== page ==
There are few studies on the concentrations and emission characteristics of ammonia (NH3) and sulfide (H2S) from Chinese dairy farms. the aim of this study was to calculate the emission rates of NH3 and H2S during summer and to research influencing factors for NH3 and H2S emissions from typical dairy barns in central China. Eleven dairy barns with open walls and double-slope tower roofs from three dairy farms were studied. Five different locations in each barn were sampled both near the ground and at 1.5 m above the ground . Concentrations of NH3 and H2S were measured using the Nessler’s reagent spectrophotometry method and therefore the methylthionine chloride spectrophotometric method, respectively. NH3 concentrations varied between 0.58 and 4.76 mg/m3 with the typical of 1.54 mg/m3, while H2S concentrations ranged from 0.024 to 0.151 mg/m3 with the typical of 0.092 mg/m3. [4]

Re-emergence of Bovine Brucellosis in Smallholder Dairy Farms in Urban Settings of Tanzania

Aims: Brucellosis infection was previously encountered altogether livestock farming systems in Tanzania but reported to say no below 2% in smallholder dairy subsector thanks to the stringent calf-hood vaccination using S19 between 1979 and 1990. However, reports from the last decade indicated a rise of the infection within the smallholder dairy subsector. This prompted several researchers to conduct further studies in several urban settings to determine the disease and associated risk factors. This study aims to elucidate the magnitude of brucellosis in urban areas of Morogoro region and related risk factors within the advent of no control intervention in situ . Presence of anti-brucella antibodies in dairy animals residing in urban areas may pose a threat to exploit consumers within the cities as a big proportion of the milk is sold informally. Therefore, generating this information will inform policy to formulate feasible intervention for controlling brucellosis in urban settings that obliquely will safeguard public health. [5]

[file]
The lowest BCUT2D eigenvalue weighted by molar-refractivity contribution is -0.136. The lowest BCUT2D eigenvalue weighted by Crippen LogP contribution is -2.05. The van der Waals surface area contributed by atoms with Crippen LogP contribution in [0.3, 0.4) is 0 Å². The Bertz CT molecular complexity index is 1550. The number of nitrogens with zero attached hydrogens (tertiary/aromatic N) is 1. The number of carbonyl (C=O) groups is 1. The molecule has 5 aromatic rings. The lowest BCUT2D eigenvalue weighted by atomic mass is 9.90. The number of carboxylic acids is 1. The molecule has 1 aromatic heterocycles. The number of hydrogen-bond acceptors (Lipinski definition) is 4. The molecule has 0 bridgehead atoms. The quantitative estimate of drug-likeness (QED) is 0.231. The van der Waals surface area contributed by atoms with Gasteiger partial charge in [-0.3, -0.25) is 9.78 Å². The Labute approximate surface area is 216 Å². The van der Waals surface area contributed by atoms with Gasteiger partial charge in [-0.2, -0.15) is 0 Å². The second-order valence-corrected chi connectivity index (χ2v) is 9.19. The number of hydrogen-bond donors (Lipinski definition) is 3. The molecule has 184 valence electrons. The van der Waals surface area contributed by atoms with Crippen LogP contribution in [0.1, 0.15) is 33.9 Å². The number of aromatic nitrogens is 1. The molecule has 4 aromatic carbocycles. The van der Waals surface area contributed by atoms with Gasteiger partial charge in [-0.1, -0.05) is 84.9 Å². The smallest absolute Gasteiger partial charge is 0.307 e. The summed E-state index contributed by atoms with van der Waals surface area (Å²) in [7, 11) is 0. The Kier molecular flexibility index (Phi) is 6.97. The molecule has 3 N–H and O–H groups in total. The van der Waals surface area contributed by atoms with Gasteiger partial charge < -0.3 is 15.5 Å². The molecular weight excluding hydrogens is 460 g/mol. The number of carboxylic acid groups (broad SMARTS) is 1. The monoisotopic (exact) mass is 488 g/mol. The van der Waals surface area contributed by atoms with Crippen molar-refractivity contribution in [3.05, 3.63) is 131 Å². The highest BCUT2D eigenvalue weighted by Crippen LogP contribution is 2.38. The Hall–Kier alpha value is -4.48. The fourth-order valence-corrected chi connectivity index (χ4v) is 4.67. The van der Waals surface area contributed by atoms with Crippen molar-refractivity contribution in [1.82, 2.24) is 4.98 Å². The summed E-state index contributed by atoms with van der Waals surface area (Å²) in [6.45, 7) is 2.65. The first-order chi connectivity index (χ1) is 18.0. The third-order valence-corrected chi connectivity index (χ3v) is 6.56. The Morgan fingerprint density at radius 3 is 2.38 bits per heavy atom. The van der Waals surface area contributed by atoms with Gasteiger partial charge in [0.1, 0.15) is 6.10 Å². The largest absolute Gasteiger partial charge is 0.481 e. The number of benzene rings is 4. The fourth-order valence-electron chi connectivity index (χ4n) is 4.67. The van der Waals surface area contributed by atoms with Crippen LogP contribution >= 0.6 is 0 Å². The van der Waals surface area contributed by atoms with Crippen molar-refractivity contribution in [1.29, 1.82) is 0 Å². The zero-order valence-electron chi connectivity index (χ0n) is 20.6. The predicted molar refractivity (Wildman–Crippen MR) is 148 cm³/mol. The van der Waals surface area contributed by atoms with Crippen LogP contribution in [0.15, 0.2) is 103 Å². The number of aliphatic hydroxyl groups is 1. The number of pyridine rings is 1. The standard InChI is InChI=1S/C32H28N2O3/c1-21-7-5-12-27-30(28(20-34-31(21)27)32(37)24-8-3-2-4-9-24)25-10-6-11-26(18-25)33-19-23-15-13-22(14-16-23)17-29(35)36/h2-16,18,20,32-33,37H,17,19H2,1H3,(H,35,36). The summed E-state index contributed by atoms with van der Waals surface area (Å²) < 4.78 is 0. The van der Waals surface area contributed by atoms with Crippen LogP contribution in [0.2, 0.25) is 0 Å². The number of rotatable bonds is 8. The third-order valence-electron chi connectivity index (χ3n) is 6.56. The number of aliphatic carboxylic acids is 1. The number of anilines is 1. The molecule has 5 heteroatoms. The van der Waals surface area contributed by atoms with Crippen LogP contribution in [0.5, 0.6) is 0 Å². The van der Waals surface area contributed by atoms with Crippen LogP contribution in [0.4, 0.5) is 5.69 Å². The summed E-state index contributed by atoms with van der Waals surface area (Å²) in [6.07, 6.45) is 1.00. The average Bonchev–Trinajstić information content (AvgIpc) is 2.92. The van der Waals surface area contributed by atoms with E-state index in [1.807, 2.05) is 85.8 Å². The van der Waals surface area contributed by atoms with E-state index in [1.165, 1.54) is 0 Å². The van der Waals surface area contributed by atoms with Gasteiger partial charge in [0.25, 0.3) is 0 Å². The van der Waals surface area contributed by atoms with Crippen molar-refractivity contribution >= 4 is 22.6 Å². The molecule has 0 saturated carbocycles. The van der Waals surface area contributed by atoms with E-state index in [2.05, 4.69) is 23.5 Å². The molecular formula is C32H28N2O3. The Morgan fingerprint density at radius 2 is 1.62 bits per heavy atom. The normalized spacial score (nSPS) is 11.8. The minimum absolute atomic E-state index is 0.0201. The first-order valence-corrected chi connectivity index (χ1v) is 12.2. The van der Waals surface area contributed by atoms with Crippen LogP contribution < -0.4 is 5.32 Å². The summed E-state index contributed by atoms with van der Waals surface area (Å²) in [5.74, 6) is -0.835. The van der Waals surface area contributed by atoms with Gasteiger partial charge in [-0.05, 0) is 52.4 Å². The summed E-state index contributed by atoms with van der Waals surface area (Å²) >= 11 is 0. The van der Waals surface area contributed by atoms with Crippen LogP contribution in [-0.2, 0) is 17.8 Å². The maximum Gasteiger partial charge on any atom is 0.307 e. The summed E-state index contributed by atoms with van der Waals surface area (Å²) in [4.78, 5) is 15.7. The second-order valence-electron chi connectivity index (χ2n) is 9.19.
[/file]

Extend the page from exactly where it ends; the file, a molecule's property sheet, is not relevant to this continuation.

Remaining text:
[1] Kumbhakar, S.C., Ghosh, S. and McGuckin, J.T., 1991. A generalized production frontier approach for estimating determinants of inefficiency in US dairy farms. Journal of Business & Economic Statistics, 9(3), (Web Link)

[2] Riekerink, R.O., Barkema, H.W., Kelton, D.F. and Scholl, D.T., 2008. Incidence rate of clinical mastitis on Canadian dairy farms. Journal of dairy science, 91(4), (Web Link)

[3] Reinhard, S., Lovell, C.K. and Thijssen, G., 1999. Econometric estimation of technical and environmental efficiency: an application to Dutch dairy farms. American Journal of Agricultural Economics, 81(1), (Web Link)

[4] Emissions of ammonia and hydrogen sulfide from typical dairy barns in central China and major factors influencing the emissions
Zhifang Shi, Xiaoqin Sun, Yao Lu, Lei Xi & Xin Zhao
Scientific Reports volume 9, (Web Link)

[5] M. Shirima, G., E. Lyimo, B. and L. Kanuya, N. (2018) “Re-emergence of Bovine Brucellosis in Smallholder Dairy Farms in Urban Settings of Tanzania”, Journal of Applied Life Sciences International, 17(2), (Web Link)